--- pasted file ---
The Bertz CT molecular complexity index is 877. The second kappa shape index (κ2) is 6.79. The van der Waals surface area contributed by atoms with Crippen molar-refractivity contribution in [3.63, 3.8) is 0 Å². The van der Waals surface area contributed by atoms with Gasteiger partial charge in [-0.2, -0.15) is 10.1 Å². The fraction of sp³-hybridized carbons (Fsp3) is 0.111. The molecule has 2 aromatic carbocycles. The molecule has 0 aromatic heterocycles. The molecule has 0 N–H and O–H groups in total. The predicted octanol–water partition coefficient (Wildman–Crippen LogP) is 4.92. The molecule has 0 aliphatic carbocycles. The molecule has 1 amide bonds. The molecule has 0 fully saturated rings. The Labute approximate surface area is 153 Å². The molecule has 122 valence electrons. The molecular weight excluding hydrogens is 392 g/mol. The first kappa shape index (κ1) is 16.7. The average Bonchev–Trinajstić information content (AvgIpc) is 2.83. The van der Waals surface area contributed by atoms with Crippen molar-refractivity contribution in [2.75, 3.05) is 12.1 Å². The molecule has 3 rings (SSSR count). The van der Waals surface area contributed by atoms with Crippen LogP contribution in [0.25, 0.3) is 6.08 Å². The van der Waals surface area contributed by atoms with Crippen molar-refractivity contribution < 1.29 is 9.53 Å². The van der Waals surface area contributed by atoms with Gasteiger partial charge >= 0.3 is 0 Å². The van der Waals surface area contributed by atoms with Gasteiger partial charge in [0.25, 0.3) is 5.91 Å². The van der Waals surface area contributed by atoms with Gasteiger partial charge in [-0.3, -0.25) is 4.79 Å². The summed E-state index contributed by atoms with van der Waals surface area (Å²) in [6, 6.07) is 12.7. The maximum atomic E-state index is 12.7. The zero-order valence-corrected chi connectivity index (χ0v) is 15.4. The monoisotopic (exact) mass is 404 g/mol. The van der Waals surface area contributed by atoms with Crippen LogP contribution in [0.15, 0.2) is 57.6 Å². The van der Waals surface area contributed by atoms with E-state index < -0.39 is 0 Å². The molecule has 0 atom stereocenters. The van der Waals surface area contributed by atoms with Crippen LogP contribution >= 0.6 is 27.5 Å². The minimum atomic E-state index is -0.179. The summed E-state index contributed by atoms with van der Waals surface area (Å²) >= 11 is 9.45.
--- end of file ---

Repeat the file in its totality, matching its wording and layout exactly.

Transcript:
The Bertz CT molecular complexity index is 877. The second kappa shape index (κ2) is 6.79. The van der Waals surface area contributed by atoms with Crippen molar-refractivity contribution in [3.63, 3.8) is 0 Å². The van der Waals surface area contributed by atoms with Gasteiger partial charge in [-0.2, -0.15) is 10.1 Å². The fraction of sp³-hybridized carbons (Fsp3) is 0.111. The molecule has 2 aromatic carbocycles. The molecule has 0 aromatic heterocycles. The molecule has 0 N–H and O–H groups in total. The predicted octanol–water partition coefficient (Wildman–Crippen LogP) is 4.92. The molecule has 0 aliphatic carbocycles. The molecule has 1 amide bonds. The molecule has 0 fully saturated rings. The Labute approximate surface area is 153 Å². The molecule has 122 valence electrons. The molecular weight excluding hydrogens is 392 g/mol. The first kappa shape index (κ1) is 16.7. The average Bonchev–Trinajstić information content (AvgIpc) is 2.83. The van der Waals surface area contributed by atoms with Crippen molar-refractivity contribution in [2.75, 3.05) is 12.1 Å². The molecule has 3 rings (SSSR count). The van der Waals surface area contributed by atoms with Crippen LogP contribution in [0.25, 0.3) is 6.08 Å². The van der Waals surface area contributed by atoms with Crippen molar-refractivity contribution < 1.29 is 9.53 Å². The van der Waals surface area contributed by atoms with Gasteiger partial charge >= 0.3 is 0 Å². The van der Waals surface area contributed by atoms with Gasteiger partial charge in [0.25, 0.3) is 5.91 Å². The van der Waals surface area contributed by atoms with Gasteiger partial charge in [-0.3, -0.25) is 4.79 Å². The summed E-state index contributed by atoms with van der Waals surface area (Å²) in [6, 6.07) is 12.7. The maximum atomic E-state index is 12.7. The zero-order valence-corrected chi connectivity index (χ0v) is 15.4. The monoisotopic (exact) mass is 404 g/mol. The van der Waals surface area contributed by atoms with Crippen LogP contribution in [0.15, 0.2) is 57.6 Å². The van der Waals surface area contributed by atoms with E-state index < -0.39 is 0 Å². The molecule has 0 atom stereocenters. The van der Waals surface area contributed by atoms with Crippen LogP contribution >= 0.6 is 27.5 Å². The minimum atomic E-state index is -0.179. The summed E-state index contributed by atoms with van der Waals surface area (Å²) >= 11 is 9.45.